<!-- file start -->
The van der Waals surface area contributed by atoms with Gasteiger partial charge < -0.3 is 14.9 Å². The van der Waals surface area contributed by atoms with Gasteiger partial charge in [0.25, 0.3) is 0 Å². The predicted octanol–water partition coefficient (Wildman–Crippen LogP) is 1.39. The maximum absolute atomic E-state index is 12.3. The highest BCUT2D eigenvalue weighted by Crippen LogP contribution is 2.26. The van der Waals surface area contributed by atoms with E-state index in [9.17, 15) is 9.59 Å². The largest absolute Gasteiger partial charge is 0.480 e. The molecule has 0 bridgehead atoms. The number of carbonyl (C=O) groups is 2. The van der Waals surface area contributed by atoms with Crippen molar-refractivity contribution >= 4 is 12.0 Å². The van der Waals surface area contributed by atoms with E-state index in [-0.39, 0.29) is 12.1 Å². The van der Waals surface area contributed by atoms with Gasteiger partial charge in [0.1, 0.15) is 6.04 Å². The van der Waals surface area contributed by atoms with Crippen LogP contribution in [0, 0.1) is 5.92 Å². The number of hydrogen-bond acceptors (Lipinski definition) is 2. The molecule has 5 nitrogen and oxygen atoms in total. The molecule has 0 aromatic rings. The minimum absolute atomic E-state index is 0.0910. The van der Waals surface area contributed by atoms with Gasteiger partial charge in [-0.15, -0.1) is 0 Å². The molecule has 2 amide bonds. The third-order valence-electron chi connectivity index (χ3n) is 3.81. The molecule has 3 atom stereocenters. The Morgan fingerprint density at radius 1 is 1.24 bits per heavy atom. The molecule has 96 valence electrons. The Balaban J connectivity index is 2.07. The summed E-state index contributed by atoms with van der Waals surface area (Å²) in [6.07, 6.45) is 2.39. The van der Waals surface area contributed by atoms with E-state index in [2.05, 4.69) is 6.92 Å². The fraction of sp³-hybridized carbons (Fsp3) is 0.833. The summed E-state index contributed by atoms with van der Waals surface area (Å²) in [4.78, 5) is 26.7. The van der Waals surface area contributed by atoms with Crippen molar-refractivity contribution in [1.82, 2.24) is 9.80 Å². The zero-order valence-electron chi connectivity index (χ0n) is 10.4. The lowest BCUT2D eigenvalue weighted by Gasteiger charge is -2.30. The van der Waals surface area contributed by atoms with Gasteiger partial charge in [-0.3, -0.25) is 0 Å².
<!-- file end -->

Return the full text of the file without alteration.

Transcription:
The van der Waals surface area contributed by atoms with Gasteiger partial charge < -0.3 is 14.9 Å². The van der Waals surface area contributed by atoms with Gasteiger partial charge in [0.25, 0.3) is 0 Å². The predicted octanol–water partition coefficient (Wildman–Crippen LogP) is 1.39. The maximum absolute atomic E-state index is 12.3. The highest BCUT2D eigenvalue weighted by Crippen LogP contribution is 2.26. The van der Waals surface area contributed by atoms with E-state index in [9.17, 15) is 9.59 Å². The largest absolute Gasteiger partial charge is 0.480 e. The molecule has 0 bridgehead atoms. The number of carbonyl (C=O) groups is 2. The van der Waals surface area contributed by atoms with Crippen molar-refractivity contribution >= 4 is 12.0 Å². The van der Waals surface area contributed by atoms with E-state index in [-0.39, 0.29) is 12.1 Å². The van der Waals surface area contributed by atoms with Gasteiger partial charge in [0.1, 0.15) is 6.04 Å². The van der Waals surface area contributed by atoms with Crippen LogP contribution in [0, 0.1) is 5.92 Å². The number of hydrogen-bond acceptors (Lipinski definition) is 2. The molecule has 5 nitrogen and oxygen atoms in total. The molecule has 0 aromatic rings. The minimum absolute atomic E-state index is 0.0910. The van der Waals surface area contributed by atoms with Gasteiger partial charge in [-0.15, -0.1) is 0 Å². The molecule has 2 amide bonds. The third-order valence-electron chi connectivity index (χ3n) is 3.81. The molecule has 3 atom stereocenters. The Morgan fingerprint density at radius 1 is 1.24 bits per heavy atom. The molecule has 96 valence electrons. The Balaban J connectivity index is 2.07. The summed E-state index contributed by atoms with van der Waals surface area (Å²) in [6.07, 6.45) is 2.39. The van der Waals surface area contributed by atoms with E-state index in [2.05, 4.69) is 6.92 Å². The fraction of sp³-hybridized carbons (Fsp3) is 0.833. The summed E-state index contributed by atoms with van der Waals surface area (Å²) in [4.78, 5) is 26.7. The van der Waals surface area contributed by atoms with Crippen molar-refractivity contribution in [1.82, 2.24) is 9.80 Å². The zero-order valence-electron chi connectivity index (χ0n) is 10.4. The lowest BCUT2D eigenvalue weighted by Gasteiger charge is -2.30. The van der Waals surface area contributed by atoms with Gasteiger partial charge in [-0.3, -0.25) is 0 Å².